Wednesday, December 14, 2011 at 9:54 AM
Pain is the most common reason people go to the doctor. Everyone feels pain. When you stub your toe that is called acute pain. But when pain lingers it can become chronic. Chronic pain affects at least 116 million American adults, more than the total affected by heart disease, cancer, and diabetes combined. We examine the mysterious problem of chronic pain.
Watch a preview of the program now:
Pain is the most common reason people go to the doctor. Everyone feels pain. When you stub your toe that is called acute pain. But when pain lingers it can become chronic. Chronic pain affects at least 116 million American adults, more than the total affected by heart disease, cancer, and diabetes combined. Pain also costs the nation up to $635 billion each year in medical treatment and lost productivity.
Despite decades of research, doctors have few tools to measure pain objectively and treating pain remains a significant challenge. Students in medical school receive little training in pain management. Pain is a self-reported, often invisible problem. Furthermore, pain is difficult to treat because everyone experiences it differently and it can even exist without an apparent underlying cause. Besides the physical agony of pain, it takes an emotional and mental toll on patients and their families. For some, that leads to addiction and fraud.
In January, ideastream in collaboration with The Plain Dealer, NetWellness and WKYC Channel 3 News will launch Body in Pain, a multiple media exploration of the mysterious problem of pain. This special coverage will examine the anatomy of pain: what exactly is it and how do we feel it? Coverage will also explore the latest research and new technologies being developed to measure and treat pain plus an examination of non-traditional remedies.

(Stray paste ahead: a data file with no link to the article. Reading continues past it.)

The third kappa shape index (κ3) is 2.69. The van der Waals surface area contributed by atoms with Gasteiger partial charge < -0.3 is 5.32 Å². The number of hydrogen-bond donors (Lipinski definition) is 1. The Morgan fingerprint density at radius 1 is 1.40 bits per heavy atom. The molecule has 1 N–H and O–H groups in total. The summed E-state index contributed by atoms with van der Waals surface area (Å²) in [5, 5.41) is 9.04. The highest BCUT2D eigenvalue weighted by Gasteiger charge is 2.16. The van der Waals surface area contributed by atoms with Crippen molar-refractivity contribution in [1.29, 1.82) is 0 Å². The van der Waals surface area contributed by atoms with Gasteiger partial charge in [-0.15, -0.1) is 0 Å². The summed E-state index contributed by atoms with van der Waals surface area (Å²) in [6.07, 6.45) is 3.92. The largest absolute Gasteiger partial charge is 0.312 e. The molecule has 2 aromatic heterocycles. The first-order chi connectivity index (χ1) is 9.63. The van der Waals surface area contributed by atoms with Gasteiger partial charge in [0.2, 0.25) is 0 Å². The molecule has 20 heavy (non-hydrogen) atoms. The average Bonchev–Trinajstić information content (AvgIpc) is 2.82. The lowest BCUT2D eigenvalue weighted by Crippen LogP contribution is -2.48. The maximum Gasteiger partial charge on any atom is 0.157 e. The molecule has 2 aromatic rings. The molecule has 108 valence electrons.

90.3 WCPN is collaborating with the Plain Dealer to bring listeners the latest health-related news from across our region.
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The need for information about health has never been greater. ideastream is responding to this need by undertaking an ongoing health programming initiative. To inform this effort, ideastream invited health professionals in the region to participate in a series of discussions between June 9-18, 2009, about the local health assets and challenges.
Funding for the coverage of health topics comes from the Dr. Donald J. Goodman and Ruth Weber Goodman Philanthropic Fund of The Cleveland Foundation; The Community Foundation of Lorain County; The Margaret Clark Morgan Foundation; The McGregor Foundation; and The Woodruff Foundation.